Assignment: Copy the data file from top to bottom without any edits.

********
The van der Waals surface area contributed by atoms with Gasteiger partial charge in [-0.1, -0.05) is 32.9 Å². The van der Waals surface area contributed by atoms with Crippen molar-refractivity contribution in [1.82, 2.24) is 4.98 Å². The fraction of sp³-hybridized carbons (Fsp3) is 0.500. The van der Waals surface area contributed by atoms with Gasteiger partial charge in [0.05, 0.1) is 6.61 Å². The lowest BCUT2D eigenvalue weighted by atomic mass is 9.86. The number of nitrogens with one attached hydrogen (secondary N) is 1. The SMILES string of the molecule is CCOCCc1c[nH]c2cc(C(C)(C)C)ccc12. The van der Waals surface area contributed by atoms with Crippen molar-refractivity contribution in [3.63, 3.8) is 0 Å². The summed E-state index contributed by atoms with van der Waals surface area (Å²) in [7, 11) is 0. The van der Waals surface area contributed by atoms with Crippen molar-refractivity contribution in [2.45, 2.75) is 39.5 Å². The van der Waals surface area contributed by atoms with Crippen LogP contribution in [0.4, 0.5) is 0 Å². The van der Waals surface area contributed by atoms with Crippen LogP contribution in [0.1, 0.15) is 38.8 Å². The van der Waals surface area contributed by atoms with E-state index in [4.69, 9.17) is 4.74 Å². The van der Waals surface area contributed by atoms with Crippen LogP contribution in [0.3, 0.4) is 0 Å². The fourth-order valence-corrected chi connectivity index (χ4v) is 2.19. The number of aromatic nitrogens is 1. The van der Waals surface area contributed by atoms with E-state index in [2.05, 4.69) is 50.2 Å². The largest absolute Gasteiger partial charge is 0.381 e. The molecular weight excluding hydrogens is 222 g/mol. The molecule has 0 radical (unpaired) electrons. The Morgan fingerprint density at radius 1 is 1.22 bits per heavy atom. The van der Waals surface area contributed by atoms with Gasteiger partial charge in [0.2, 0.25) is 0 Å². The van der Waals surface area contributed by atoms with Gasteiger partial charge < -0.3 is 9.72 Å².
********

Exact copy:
The van der Waals surface area contributed by atoms with Gasteiger partial charge in [-0.1, -0.05) is 32.9 Å². The van der Waals surface area contributed by atoms with Crippen molar-refractivity contribution in [1.82, 2.24) is 4.98 Å². The fraction of sp³-hybridized carbons (Fsp3) is 0.500. The van der Waals surface area contributed by atoms with Gasteiger partial charge in [0.05, 0.1) is 6.61 Å². The lowest BCUT2D eigenvalue weighted by atomic mass is 9.86. The number of nitrogens with one attached hydrogen (secondary N) is 1. The SMILES string of the molecule is CCOCCc1c[nH]c2cc(C(C)(C)C)ccc12. The van der Waals surface area contributed by atoms with Crippen molar-refractivity contribution in [3.63, 3.8) is 0 Å². The summed E-state index contributed by atoms with van der Waals surface area (Å²) in [7, 11) is 0. The van der Waals surface area contributed by atoms with Crippen molar-refractivity contribution in [2.45, 2.75) is 39.5 Å². The van der Waals surface area contributed by atoms with Crippen LogP contribution in [0.4, 0.5) is 0 Å². The van der Waals surface area contributed by atoms with Crippen LogP contribution in [0.1, 0.15) is 38.8 Å². The van der Waals surface area contributed by atoms with E-state index in [4.69, 9.17) is 4.74 Å². The van der Waals surface area contributed by atoms with Crippen LogP contribution in [0.3, 0.4) is 0 Å². The fourth-order valence-corrected chi connectivity index (χ4v) is 2.19. The number of aromatic nitrogens is 1. The van der Waals surface area contributed by atoms with E-state index in [2.05, 4.69) is 50.2 Å². The largest absolute Gasteiger partial charge is 0.381 e. The molecular weight excluding hydrogens is 222 g/mol. The molecule has 0 radical (unpaired) electrons. The Morgan fingerprint density at radius 1 is 1.22 bits per heavy atom. The van der Waals surface area contributed by atoms with Gasteiger partial charge in [0.2, 0.25) is 0 Å². The van der Waals surface area contributed by atoms with Gasteiger partial charge < -0.3 is 9.72 Å².